Margaret King, Maria Precedo and Jo Roll, from the LGT’s Research Group, select snapshots from five centuries of London landscapes created by women gardeners, illustrators and landscape architects
1654 Lady Brooke’s garden in Hackney is deemed to be ‘one of the neatest and most celebrated in England’ by John Evelyn, and Samuel Pepys later praises its orange trees, exotic plants and labyrinths.
1699 Towards the end of the century, Mary Somerset, Duchess of Beaufort, starts to create one of the finest stocked gardens in London at Beaufort House in Chelsea. She receives seeds from all over the world, cultivates, identifies and catalogues more than a thousand rare and exotic plants, and compiles an important herbarium now housed at the Natural History Museum. The estate is portrayed in a 1699 engraving by Kip.
1739 Taking rooms in Swan Walk next to the Apothecaries’ Garden (now known as Chelsea Physic Garden), Elizabeth Blackwell draws, engraves and hand-colours five hundred medicinal plants. The illustrations are published in A Curious Herbal, raising enough money to pay for her husband’s release from a debtors’ prison.
1840 Whilst living in Bayswater, Jane Loudon argues that women can dig, prune and design flower gardens just as well as men, in a series of illustrated books with titles such as Gardening for Ladies. A Blue Plaque in Porchester Terrace commemorates Jane and her husband John Claudius Loudon for their horticultural work, which ‘gave new beauty to London Squares’. The Ladies’ Companion to the Flower Garden is dedicated to Jane’s friend Louisa Lawrence, whose garden in Drayton Green, Ealing, is declared by John to be ‘unquestionably the most remarkable of its size in the neighbourhood of London on account of the great variety and beauty which has been created’. Lawrence wins numerous medals for her garden and is one of the first women members of the Royal Horticultural Society (RHS).
1878 Having won admission to the men-only Crystal Palace School of Landscape Gardening and Practical Horticulture, Fanny Rollo Wilkinson becomes the first female landscape gardener and lays out over seventy-five public gardens in London, including Meath Gardens in Bethnal Green and Myatt’s Fields in Camberwell for the Metropolitan Public Gardens Association (MPGA).
1896 Kew Gardens becomes Britain’s first national garden to appoint women gardeners – Annie Gulvin and Alice Hutchins. Both are graduates from Swanley Horticultural College, the first college to offer science-based horticultural studies to women,
heralding ‘a triumph of brains over brute’ by opening up a male-dominated trade to women.
1905 Dr Lilian Clarke becomes one of the first women Fellows of the Linnean Society. Clarke created the Botany Gardens at James Allen’s Girls’ School in Dulwich, which continue to be used by the school today for garden-based learning.
1914 The Voysey Garden in North Kensington opens, with an explosion of colour and form from more than a hundred flowering plants and shrubs in a central bed designed by Madeline Agar. Agar spends almost 25 years greening London’s streets, churchyards and garden squares for the MPGA. She also creates and teaches a Landscape Architecture course, where one of her pupils is Brenda Colvin; Colvin later works as Agar’s site assistant on the World War I memorial garden on Wimbledon Common, planting a grove of fifty oak trees in concentric rings around an austere stone cross.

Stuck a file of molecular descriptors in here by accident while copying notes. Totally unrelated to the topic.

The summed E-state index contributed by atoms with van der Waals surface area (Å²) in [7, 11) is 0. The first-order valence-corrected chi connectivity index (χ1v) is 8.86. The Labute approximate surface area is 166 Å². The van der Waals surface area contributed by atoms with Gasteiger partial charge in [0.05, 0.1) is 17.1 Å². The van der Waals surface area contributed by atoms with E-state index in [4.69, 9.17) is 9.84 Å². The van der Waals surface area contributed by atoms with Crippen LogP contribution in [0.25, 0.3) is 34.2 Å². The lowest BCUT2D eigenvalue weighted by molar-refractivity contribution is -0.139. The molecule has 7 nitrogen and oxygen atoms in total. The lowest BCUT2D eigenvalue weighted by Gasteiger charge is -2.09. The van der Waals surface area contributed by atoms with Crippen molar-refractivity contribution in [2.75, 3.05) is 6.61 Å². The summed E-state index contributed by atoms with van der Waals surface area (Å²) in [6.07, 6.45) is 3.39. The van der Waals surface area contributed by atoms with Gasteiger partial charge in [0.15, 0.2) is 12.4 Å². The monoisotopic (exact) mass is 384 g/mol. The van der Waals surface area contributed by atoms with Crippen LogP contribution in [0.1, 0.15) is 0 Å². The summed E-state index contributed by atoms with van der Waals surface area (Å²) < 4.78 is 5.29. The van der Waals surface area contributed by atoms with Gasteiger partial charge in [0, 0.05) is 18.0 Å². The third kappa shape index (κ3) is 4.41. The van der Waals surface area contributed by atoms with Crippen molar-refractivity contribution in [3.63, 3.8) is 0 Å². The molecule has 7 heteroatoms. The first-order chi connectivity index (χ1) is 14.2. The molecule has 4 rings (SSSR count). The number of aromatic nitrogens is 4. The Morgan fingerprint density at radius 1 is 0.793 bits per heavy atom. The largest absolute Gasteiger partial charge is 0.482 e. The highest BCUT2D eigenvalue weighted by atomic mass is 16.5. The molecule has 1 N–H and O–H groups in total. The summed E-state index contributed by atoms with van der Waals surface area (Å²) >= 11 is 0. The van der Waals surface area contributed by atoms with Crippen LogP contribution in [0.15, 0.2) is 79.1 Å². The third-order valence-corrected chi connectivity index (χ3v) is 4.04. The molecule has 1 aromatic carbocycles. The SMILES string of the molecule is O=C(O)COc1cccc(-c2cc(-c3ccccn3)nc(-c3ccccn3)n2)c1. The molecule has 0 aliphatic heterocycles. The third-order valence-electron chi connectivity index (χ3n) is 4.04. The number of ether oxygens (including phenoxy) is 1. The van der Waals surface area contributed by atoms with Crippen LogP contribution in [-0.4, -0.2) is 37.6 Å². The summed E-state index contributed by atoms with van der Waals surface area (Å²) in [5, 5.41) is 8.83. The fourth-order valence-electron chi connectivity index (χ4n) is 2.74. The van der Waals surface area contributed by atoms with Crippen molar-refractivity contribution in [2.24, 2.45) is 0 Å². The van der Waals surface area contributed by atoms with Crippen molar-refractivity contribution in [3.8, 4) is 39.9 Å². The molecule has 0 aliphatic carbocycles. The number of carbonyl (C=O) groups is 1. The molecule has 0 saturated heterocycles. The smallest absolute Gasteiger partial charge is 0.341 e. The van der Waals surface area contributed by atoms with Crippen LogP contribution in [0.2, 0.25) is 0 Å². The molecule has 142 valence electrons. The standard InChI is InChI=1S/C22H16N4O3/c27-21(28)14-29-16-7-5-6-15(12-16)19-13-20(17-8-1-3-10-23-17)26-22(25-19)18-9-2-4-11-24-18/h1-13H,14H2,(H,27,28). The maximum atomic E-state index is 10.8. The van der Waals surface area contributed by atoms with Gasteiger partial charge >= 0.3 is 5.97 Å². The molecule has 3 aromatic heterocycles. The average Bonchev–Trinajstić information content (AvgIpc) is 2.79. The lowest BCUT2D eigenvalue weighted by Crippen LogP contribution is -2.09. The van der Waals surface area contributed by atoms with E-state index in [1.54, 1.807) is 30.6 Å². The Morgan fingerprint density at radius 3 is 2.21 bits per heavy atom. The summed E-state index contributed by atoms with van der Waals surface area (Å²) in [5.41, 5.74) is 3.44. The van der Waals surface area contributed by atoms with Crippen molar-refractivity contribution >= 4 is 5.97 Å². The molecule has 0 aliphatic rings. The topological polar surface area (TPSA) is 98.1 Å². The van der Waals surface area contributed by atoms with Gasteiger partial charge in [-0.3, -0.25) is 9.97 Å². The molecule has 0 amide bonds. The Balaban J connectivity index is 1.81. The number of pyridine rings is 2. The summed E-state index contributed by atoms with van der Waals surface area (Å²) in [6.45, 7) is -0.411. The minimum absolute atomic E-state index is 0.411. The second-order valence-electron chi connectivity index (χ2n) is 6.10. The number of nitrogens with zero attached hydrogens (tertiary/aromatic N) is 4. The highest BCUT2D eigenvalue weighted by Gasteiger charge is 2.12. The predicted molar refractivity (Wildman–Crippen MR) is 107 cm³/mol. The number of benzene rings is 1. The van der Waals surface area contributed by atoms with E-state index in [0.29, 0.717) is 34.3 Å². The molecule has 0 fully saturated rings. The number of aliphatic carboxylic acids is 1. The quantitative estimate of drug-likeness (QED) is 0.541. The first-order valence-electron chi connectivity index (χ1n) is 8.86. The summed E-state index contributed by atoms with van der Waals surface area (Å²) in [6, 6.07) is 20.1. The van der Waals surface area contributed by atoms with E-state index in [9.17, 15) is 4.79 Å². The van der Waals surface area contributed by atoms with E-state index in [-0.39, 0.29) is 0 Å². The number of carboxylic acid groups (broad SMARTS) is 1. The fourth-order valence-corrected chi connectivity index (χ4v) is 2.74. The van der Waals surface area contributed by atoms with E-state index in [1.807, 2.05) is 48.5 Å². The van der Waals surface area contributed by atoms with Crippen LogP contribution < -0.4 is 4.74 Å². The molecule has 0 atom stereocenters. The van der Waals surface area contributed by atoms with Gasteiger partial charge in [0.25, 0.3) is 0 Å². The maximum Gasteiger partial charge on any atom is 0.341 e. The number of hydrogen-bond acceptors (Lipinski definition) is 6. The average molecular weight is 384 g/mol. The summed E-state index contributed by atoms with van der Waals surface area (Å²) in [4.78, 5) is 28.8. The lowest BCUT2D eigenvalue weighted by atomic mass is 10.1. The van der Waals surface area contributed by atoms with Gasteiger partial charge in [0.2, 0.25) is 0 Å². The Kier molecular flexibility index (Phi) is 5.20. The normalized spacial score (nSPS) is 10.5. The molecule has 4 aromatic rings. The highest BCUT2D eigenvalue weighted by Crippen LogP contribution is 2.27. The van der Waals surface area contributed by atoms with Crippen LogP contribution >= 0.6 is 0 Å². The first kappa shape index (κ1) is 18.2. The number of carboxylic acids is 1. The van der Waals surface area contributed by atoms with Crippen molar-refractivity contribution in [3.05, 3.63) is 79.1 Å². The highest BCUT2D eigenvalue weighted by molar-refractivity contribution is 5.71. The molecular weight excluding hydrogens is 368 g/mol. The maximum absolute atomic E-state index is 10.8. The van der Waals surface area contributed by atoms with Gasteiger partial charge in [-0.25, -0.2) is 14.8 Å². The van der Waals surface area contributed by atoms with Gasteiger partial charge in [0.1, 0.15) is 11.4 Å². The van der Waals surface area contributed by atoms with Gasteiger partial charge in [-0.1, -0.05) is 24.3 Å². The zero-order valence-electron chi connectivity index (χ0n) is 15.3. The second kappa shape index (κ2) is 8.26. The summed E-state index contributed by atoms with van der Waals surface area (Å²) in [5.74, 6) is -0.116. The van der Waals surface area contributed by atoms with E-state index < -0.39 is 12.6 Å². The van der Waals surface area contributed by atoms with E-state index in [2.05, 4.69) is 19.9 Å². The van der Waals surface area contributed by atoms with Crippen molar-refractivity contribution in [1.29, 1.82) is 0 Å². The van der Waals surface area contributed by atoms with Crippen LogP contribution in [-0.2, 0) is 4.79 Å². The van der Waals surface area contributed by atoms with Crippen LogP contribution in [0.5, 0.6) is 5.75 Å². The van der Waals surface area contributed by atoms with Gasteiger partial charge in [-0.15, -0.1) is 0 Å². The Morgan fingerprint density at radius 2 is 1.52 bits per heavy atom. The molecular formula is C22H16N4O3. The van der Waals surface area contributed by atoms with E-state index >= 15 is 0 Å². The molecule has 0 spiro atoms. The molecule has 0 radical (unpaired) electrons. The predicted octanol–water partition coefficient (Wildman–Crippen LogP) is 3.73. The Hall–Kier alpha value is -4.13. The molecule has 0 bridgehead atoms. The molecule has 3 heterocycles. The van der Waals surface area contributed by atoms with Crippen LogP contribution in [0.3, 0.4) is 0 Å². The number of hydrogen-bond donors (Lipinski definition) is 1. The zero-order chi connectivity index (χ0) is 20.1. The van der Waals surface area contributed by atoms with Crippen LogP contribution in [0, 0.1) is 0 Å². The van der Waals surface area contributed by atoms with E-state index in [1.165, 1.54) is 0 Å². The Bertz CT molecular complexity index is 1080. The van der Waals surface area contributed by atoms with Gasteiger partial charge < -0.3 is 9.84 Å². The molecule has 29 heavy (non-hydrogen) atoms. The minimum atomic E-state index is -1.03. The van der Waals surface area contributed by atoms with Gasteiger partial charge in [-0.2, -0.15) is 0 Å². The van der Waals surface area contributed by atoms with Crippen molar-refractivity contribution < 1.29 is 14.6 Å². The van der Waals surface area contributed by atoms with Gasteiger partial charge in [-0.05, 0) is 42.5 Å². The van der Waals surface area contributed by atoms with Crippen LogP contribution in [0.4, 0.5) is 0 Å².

1929 Colvin co-founds the Institute of Landscape Architects and later becomes its first woman President, closely followed by Sylvia Crowe. Agar, Colvin and Crowe are all celebrated as much for their writings on garden design as for their work.
1930 Selfridges’ roof garden opens in Oxford Street with a pergola, pools, lawn and sculptures designed by Marjorie Allen.
1962 Sylvia Crowe develops a landscaped entrance to the Commonwealth Institute in Kensington featuring a ‘modernist’ use of concrete, a water feature with a channel, fountains and jets crossed by a bridge, and a secluded shaded garden of lawns and shrubs with an avenue of limes. Along with the Selfridges roof garden, this was a ‘must-see’ sight in London; both are now lost.
1985 Arabella Lennox-Boyd designs
a roof garden at No 1 Poultry with far-reaching City views. She reinstates a Gertrude Jekyll flower border in Cheyne Walk, Chelsea, described in her book Private Gardens of London, and later landscapes the space around the Serpentine North Gallery in Kensington Gardens with grasses threaded through a wave of tiered buxus and tumbling herbaceous plants at the rear.
2012 The gardens at the Olympic Park in Stratford open with planting
co-designed by Sarah Price, celebrating different habitats from across the world that have been a major source of plants for gardeners in Britain.
With thanks to the LGT research volunteers for their hard work and original research.
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- L Newman, Madeline Agar (18741967): from lady gardener to landscape architect, Garden History Journal 48, 2 (2020)
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- J Roll, Searching for Sylvia in London: Sylvia Crowe DBE (1907-1997), garden designer and landscape architect, The London Gardener 25 (2021)
- T Way, Virgins, Weeders and Queens (Sutton Publishing Ltd, 2006)